Process water needs would be met by the use of reclaimed water supplied by the Victor Valley Wastewater Reclamation Authority (VVWRA) via a new 1.5 mile, 14-inch pipeline extending from the reclaimed water production system at the VVWRA treatment plant located southeast of the proposed site. On an annual basis, the proposed Victorville 2 project would consume a maximum of about 3,150 acre-feet/year of reclaimed water for power plant processes, primarily serving cooling demand using an evaporative (wet) cooling tower and including use for parabolic mirror washing in the solar field. Potable water would be supplied to the proposed project by a new onsite well, serving drinking, sanitary and other washing needs, and requiring up to 3.6 acre-feet/year. Process wastewater would be treated using a zero liquid discharge system, separating water for reuse from solids in the form of brine that would be processed into solids for landfill disposal. Sanitary waste would be sent to the VVWRA treatment plant in a new 1.25-mile sanitary wastewater line.
Air emissions from the combustion of natural gas in the CTGs and duct burners of the HRSGs would be controlled using best available control technology applied to their exhaust. Oxides of nitrogen (NOx) from the CTG's stack emissions would be controlled by dry low-NOx combustors followed by a selective catalytic reduction system in the HRSGs. An oxidation catalyst located within each HRSG would also control carbon monoxide (CO) and volatile organic compounds (VOC). In order to be considered for licensing by the Energy Commission, the project would be required to conform with rules and regulations of the Mojave Desert Air Quality Management District and be issued a Determination of Compliance from the Air District.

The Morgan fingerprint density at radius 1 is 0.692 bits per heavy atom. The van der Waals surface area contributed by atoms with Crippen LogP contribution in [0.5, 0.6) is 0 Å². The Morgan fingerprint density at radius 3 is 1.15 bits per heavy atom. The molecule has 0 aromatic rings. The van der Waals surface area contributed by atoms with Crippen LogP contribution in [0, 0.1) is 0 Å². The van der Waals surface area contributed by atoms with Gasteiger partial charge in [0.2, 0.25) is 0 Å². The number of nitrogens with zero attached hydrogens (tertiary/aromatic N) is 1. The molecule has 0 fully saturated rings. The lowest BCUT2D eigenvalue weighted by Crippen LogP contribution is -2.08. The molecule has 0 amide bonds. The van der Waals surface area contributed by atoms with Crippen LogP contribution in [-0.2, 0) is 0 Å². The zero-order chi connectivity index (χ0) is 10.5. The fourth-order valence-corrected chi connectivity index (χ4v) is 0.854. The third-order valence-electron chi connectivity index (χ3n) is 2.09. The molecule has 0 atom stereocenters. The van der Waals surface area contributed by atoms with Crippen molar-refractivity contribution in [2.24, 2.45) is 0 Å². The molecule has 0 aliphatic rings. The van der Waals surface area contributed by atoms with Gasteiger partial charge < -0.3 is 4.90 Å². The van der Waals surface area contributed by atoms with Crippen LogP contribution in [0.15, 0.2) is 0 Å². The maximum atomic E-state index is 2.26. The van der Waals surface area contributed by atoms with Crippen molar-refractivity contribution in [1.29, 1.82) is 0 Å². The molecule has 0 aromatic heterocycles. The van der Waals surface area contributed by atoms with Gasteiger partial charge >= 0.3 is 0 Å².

Assuming Victorville 2 receives a license from the Energy Commission by February 2008, the applicant has proposed that construction of the project would start in summer 2008. Pre-operational testing of the power plant would begin in late spring 2010, and full commercial operation would then be expected to begin by late summer 2010.
Energy Commission Facility Certification Process
The California Energy Commission is the lead agency (for licensing thermal power plants 50 megawatts and larger) under the California Environmental Quality Act (CEQA) and has a certified regulatory program under CEQA. Under its certified program, the Energy Commission is exempt from having to prepare an environmental impact report. Its certified program, however, does require environmental analysis of the project, including an analysis of alternatives and mitigation measures to minimize any significant adverse effect the project may have on the environment.